2017-09-01, 18:00–18:50, Prachtgarten
How much do we live in different worlds, when we search for political topics online? Germany has an upcoming election, and nobody really knows much about the knowledge spheres internet users find themselves in. This is in contrast to those spheres in our well-established newspaper and magazine landscape. To alleviate this gap of knowledge, Algorithm Watch has set up the "Datenspende Bundestagswahl 2017", a plugin for firefox and chrome which automatically searches for 16 keywords and submits the data to a central server. The keywords consists of the full name of the most important politicians and the seven largest parties. The harvested data is public and can be analyzed by anyone. The project was funded by a consortium of German media authorities and is supported by SpiegelOnline as our media partner. (datenspende.algorithmwatch.org)
In this talk I will give you some first insights into the variance of search results different people get. While we do not know anything about our users - for data protection reasons - we can see that for some keywords, there are clusters of people getting different results while for others the results are very homogeneous. In all cases analyzed so far, the amount of variance is less than expected based on a full personalization of search engine results and more varied than expected based on a mere regionalization.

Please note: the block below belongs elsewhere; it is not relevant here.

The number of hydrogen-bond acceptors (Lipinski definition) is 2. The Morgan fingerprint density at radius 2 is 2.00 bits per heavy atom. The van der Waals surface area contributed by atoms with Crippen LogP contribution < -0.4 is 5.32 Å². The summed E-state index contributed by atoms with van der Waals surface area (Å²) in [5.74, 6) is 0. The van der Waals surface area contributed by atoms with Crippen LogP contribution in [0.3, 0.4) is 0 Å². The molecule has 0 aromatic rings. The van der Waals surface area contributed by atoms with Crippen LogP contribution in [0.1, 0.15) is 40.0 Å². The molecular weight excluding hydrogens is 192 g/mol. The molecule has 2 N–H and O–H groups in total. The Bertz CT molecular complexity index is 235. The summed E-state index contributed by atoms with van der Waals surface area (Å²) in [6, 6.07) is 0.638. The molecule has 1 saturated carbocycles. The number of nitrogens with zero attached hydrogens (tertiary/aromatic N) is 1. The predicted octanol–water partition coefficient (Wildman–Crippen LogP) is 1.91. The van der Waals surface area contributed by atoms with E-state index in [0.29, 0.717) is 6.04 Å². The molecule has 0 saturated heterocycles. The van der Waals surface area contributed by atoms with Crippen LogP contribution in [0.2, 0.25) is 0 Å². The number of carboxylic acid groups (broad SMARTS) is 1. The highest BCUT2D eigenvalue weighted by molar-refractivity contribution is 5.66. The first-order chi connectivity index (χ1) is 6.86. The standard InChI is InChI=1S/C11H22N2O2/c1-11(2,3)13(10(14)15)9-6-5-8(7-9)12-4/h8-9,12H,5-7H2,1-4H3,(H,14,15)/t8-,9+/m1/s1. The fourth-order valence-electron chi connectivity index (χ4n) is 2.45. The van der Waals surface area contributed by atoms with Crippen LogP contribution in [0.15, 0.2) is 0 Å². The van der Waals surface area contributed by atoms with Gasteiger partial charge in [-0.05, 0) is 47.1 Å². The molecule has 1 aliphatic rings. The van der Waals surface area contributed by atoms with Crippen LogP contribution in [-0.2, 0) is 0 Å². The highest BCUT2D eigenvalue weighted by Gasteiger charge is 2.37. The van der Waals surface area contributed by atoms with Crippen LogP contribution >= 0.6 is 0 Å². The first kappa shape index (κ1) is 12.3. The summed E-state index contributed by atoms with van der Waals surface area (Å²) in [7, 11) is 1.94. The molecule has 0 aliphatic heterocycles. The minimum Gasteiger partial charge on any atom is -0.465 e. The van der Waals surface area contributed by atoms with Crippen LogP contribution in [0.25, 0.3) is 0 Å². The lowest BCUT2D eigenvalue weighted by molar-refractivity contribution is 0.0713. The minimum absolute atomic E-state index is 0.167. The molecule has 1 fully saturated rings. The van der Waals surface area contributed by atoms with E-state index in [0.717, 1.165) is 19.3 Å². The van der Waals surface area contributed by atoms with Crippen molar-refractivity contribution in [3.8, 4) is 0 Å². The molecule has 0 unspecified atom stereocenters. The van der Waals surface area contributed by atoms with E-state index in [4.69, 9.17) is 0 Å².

The main result of the project, however, is that is a proof-of-concept showing that society is actually able to audit socially relevant algorithms by combining the efforts of individuals - both as data donors and data analysts. This principle has to be transferred to audit other social platforms that are even more likely to influence public opinion than search engines, especially social networks. Today, however, most of them do not offer the technical tools for society to be able to do that. This has to be changed.
Leader of the Algorithm Accountability Lab at the TU Kaiserslautern and co-founder of Algorithm Watch. Studied biochemistry, computer science, and a bit of statistical physics. She designed the unique field of study called "Socioinformatics" which models and analyses the impact of IT systems on individuals, organizations, and society to create better socio-technical systems at the TU Kaiserslautern. She is author of the book "Network analysis literacy" and was awarded with multiple prizes, among them the "ars legendi" teaching prize in 2017; she is a junior fellow of the Gesellschaft für Informatik and one of Germans "Digitale Köpfe" 2014.